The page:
Cassia roxburghii

Seeds of Cassia roxburghii DC (Family of Fabaceae) had been used in ethnomedicine for various liver disorders for its hepatoprotective activity. The methanolic extract of Cassia roxburghii reversed the toxicity produced by ethanol CCl4 combination in dose dependent manner in rats. The extract at the doses of 250 mg/kg and 500 mg/kg are comparable to the effect produced by Liv-52®, a well established plants based hepatoprotective formulation against hepatotoxins19.

Coccinia grandis

Alcoholic extract of the fruits of Coccinia grandis Linn (Family of Cucurbitaceae) was evaluated in CCl4 induced hepatotoxicity in rats and levels of AST, ALT, ALP, total proteins, total and direct bilirubin were evaluated. At a dose level of 250 mg/kg, the alcoholic extract significantly (p<0.05) decreased the activities of serum enzymes (AST, ALT and ALP) and bilirubin which were comparable to that of silymarin20 revealing its hepatoprotective effect.

Colchicum autumnale

Colchicine, the major alkaloid in Colchicum autumnale (Family of Colchicaceae) protects the liver of experimental animals against several hepatotoxins i.e., D-galactosamine and paracetamol by its ability to bind microtubule protein. A colchicine derivative, trimethylcolchicinic acid (TMCA) that does not bind tubulin i.e., tested on chronic liver damage induced by CCl4 and by bile duct ligation (BDL). So, both compounds were equally potent but that TMCA could be administered at larger doses than colchicines without side effects and better hepatoprotective actions21.

Flacourtia indica

The extracts of the aerial parts of Flacourtia indica (Burm. F.) Merr. (Family of Salicaceae) were evaluated for hepatoprotective properties. In paracetamol induced hepatic necrosis in rat models, all extracts were found to reduce serum aspartate transaminase (AST), serum alanine transaminase (ALT) and serum alkaline phosphatase (ALP). The most significant reduction of the serum level of AST and ALT were exhibited by petroleum ether and ethyl acetate extracts at a single oral of dose of 1.5g/kg of body weight with a reduction of 29.0% AST and 24.0% ALT level by petroleum ether extract, and 10.57% AST and 6.7% ALT level by ethyl acetate extract compared to paracetamol (3 g/kg of body weight) treated animals. Histopathological examination also showed good recovery of paracetamol induced necrosis by petroleum ether and ethyl acetate extracts. On the other hand, the methanol extract did not show any remarkable effect on paracetamol induced hepatic necrosis. The hepatoprotective effects exhibited by petroleum ether and ethyl acetate extract might be mediated through the inhibition of microsomal drug metabolizing enzymes22. But, in this study the dose they have used is too high and it is not successful or rationale for human dose.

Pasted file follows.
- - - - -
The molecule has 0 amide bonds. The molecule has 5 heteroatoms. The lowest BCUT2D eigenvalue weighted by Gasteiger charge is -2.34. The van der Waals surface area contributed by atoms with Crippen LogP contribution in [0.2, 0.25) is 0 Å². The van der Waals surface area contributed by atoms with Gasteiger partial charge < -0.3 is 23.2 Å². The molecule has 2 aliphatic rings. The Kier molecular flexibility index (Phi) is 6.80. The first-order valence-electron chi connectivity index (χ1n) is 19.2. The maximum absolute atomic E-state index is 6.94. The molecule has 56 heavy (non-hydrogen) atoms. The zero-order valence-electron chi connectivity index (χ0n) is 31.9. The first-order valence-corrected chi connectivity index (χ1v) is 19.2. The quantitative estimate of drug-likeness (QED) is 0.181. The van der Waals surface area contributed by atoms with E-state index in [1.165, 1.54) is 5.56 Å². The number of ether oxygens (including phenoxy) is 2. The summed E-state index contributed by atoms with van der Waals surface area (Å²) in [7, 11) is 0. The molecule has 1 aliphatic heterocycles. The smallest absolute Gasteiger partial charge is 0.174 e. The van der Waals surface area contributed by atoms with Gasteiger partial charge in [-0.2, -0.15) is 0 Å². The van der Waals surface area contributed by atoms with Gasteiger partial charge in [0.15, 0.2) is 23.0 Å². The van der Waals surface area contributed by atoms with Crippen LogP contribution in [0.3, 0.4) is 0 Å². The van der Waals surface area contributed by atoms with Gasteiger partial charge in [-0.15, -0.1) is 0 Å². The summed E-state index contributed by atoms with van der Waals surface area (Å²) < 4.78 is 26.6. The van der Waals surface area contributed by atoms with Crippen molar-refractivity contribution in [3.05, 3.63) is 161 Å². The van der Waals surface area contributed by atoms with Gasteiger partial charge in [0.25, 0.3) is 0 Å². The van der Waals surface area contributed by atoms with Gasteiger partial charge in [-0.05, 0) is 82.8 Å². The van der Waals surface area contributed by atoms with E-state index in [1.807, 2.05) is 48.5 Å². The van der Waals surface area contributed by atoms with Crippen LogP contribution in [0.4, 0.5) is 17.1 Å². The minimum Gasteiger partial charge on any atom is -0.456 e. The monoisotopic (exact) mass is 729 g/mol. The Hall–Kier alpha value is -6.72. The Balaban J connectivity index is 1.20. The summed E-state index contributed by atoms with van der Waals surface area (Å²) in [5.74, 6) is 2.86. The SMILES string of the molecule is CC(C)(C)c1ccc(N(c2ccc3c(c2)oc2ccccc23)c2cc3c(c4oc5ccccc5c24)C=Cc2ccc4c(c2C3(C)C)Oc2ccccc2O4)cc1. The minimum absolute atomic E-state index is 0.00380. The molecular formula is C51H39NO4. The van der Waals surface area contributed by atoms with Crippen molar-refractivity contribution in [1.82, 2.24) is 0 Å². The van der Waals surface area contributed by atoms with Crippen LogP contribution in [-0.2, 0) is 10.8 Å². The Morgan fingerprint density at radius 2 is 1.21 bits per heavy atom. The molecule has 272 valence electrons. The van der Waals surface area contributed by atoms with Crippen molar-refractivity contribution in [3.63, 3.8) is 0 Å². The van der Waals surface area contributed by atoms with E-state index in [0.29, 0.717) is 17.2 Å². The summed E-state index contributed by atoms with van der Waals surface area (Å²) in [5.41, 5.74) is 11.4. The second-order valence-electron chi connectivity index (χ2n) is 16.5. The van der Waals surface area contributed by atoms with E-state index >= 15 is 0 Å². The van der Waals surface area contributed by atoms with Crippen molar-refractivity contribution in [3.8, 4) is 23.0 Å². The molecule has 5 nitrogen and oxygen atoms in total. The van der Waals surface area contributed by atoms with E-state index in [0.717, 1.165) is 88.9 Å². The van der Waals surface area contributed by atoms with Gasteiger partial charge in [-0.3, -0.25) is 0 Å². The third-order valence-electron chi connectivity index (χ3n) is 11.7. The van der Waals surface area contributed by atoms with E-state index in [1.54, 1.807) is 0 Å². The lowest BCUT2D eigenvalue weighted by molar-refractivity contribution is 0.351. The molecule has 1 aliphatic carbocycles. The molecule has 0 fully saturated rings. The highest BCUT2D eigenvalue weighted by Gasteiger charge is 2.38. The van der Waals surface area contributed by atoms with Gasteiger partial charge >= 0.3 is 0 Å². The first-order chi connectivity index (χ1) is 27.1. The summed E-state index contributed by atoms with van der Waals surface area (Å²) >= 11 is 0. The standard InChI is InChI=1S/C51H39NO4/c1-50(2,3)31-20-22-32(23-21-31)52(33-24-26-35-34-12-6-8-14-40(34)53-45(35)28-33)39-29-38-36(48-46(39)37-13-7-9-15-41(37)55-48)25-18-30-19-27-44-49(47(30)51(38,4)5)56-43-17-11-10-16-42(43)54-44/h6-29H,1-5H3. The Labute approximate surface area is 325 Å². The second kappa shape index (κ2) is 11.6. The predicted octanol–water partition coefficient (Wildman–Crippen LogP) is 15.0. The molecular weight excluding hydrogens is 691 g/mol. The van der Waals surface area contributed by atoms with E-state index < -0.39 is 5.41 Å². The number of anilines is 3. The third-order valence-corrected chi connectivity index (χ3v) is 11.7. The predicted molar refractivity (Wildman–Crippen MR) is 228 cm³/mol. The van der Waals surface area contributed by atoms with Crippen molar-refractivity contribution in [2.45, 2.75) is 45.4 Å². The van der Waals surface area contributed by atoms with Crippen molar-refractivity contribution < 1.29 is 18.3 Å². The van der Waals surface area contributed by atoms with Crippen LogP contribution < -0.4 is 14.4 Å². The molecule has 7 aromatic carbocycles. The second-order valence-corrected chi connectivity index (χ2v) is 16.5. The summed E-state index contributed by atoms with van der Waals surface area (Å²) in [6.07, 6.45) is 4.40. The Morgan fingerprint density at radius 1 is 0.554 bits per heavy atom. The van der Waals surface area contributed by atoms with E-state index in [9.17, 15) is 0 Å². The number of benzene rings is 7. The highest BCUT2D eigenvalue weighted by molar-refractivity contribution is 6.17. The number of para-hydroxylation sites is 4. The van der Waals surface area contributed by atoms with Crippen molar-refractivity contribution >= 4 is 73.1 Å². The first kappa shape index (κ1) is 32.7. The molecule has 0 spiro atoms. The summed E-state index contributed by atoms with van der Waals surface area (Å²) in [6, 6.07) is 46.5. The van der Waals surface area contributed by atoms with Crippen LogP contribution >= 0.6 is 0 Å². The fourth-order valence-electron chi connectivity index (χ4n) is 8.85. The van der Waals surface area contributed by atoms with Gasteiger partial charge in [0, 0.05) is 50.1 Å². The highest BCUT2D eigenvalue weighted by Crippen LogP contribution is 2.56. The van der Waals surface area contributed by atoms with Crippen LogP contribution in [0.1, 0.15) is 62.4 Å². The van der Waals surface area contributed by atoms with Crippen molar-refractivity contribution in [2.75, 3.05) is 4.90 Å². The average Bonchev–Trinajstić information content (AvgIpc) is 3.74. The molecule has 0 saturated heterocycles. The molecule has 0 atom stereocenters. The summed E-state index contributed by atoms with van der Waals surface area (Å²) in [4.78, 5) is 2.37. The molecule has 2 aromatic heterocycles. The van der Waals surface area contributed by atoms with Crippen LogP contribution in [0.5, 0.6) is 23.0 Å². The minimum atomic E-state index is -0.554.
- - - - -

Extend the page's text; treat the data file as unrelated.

Foeniculum vulgare

Foeniculum vulgare Mill. (Family of Umbelliferae) is an annual, biennial or perennial aromatic herb, depending on the variety, which has been known since antiquity in Europe and Asia Minor. The leaves, stalks and seeds (fruits) of the plant are edible. Foeniculum vulgare is an aromatic herb whose fruits are oblong, ellipsoid or cylindrical, straight or slightly curved and greenish or yellowish brown in colour23. Volatile components of fennel seed extracts by chromatographic analysis include transanethole, fenchone, methylchavicol, limonene, L-pinene, camphene, M-pinene, M-myrcene, L- phellandrene, 3-carene, camphor and cisanethole24,25. Hepatoprotective activity of Foeniculum vulgare (fennel) essential oil was studied using a carbon tetrachloride induced liver fibrosis model in rats. The hepatotoxicity produced by chronic carbon tetrachloride administration was found to be inhibited by Foeniculum vulgare essential oil with evidence of decreased levels of serum aspartate aminotransferase, alanine aminotransferase, alkaline phosphatase and bilirubin26.

Indigofera tinctoria

A bioactive fraction, indigtone (12.5- 100mg/kg p.o) characterized as trans-tetracos-15- enoic acid (TCA), obtained by fractionation of a petroleum ether extract of the aerial parts of Indigofera tinctoria (Family of Fabaceae), showed significant dose dependent hepatoprotective activity against paracetamol (200mg/kg i.p) and CCl4 (0.5ml/kg p.o mixed with liquid paraffin 1:1) induced liver injury in rats and mice. Pretreatment reduced Hexobarbitone induced sleep time, and zoxazolamine induced paralysis time. Pre and post treatment reduced levels of transaminases, bilirubin, TG, LPO and restored the depleted GSH in serum27.
Lepidium sativum
The role hepatoprotective of methanolic extract of Lepidium sativum (Family of Brassicaceae) at a dose of 200 and 400 mg/kg was investigated in CCl4 induced liver damage in rats. Significant reduction in all biochemical parameters were found in groups treated with Lepidium sativum. The severe fatty changes in the livers of rats caused by CCl4 were insignificant in the Lepidium sativum treated groups28.

Orthosiphon stamineus